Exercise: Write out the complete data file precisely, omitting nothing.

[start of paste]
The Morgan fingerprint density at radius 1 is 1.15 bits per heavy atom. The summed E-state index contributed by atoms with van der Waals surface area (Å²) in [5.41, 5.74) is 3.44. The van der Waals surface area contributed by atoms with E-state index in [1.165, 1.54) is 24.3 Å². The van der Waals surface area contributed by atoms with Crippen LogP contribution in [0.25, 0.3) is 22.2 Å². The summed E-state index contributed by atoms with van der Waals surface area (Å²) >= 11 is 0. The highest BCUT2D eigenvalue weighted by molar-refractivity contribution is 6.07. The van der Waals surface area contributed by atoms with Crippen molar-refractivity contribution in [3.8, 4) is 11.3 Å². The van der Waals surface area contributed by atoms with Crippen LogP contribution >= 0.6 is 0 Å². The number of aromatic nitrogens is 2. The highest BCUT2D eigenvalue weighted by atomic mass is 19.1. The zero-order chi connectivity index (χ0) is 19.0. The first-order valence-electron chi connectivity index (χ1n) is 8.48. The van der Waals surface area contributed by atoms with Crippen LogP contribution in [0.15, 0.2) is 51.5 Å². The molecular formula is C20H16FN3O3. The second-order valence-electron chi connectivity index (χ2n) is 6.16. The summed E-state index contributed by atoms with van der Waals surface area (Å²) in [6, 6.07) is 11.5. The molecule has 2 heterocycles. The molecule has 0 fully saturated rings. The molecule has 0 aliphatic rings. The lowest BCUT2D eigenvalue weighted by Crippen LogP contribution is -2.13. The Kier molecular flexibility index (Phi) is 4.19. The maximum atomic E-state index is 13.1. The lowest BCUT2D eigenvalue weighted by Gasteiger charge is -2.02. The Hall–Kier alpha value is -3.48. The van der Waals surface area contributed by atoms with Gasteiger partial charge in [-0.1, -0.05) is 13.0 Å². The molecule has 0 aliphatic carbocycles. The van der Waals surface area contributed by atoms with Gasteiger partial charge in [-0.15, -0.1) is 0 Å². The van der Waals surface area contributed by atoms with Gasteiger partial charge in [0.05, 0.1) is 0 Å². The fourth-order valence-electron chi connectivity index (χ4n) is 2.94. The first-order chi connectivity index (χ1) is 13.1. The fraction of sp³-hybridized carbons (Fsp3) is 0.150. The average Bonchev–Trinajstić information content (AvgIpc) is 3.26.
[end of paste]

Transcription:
The Morgan fingerprint density at radius 1 is 1.15 bits per heavy atom. The summed E-state index contributed by atoms with van der Waals surface area (Å²) in [5.41, 5.74) is 3.44. The van der Waals surface area contributed by atoms with E-state index in [1.165, 1.54) is 24.3 Å². The van der Waals surface area contributed by atoms with Crippen LogP contribution in [0.25, 0.3) is 22.2 Å². The summed E-state index contributed by atoms with van der Waals surface area (Å²) >= 11 is 0. The highest BCUT2D eigenvalue weighted by molar-refractivity contribution is 6.07. The van der Waals surface area contributed by atoms with Crippen molar-refractivity contribution in [3.8, 4) is 11.3 Å². The van der Waals surface area contributed by atoms with Crippen LogP contribution >= 0.6 is 0 Å². The number of aromatic nitrogens is 2. The highest BCUT2D eigenvalue weighted by atomic mass is 19.1. The zero-order chi connectivity index (χ0) is 19.0. The first-order valence-electron chi connectivity index (χ1n) is 8.48. The van der Waals surface area contributed by atoms with Crippen LogP contribution in [0.15, 0.2) is 51.5 Å². The molecular formula is C20H16FN3O3. The second-order valence-electron chi connectivity index (χ2n) is 6.16. The summed E-state index contributed by atoms with van der Waals surface area (Å²) in [6, 6.07) is 11.5. The molecule has 2 heterocycles. The molecule has 0 fully saturated rings. The molecule has 0 aliphatic rings. The lowest BCUT2D eigenvalue weighted by Crippen LogP contribution is -2.13. The Kier molecular flexibility index (Phi) is 4.19. The maximum atomic E-state index is 13.1. The lowest BCUT2D eigenvalue weighted by Gasteiger charge is -2.02. The Hall–Kier alpha value is -3.48. The van der Waals surface area contributed by atoms with Gasteiger partial charge in [-0.1, -0.05) is 13.0 Å². The molecule has 0 aliphatic carbocycles. The van der Waals surface area contributed by atoms with Gasteiger partial charge in [-0.15, -0.1) is 0 Å². The van der Waals surface area contributed by atoms with Gasteiger partial charge in [0.05, 0.1) is 0 Å². The fourth-order valence-electron chi connectivity index (χ4n) is 2.94. The first-order chi connectivity index (χ1) is 13.1. The fraction of sp³-hybridized carbons (Fsp3) is 0.150. The average Bonchev–Trinajstić information content (AvgIpc) is 3.26.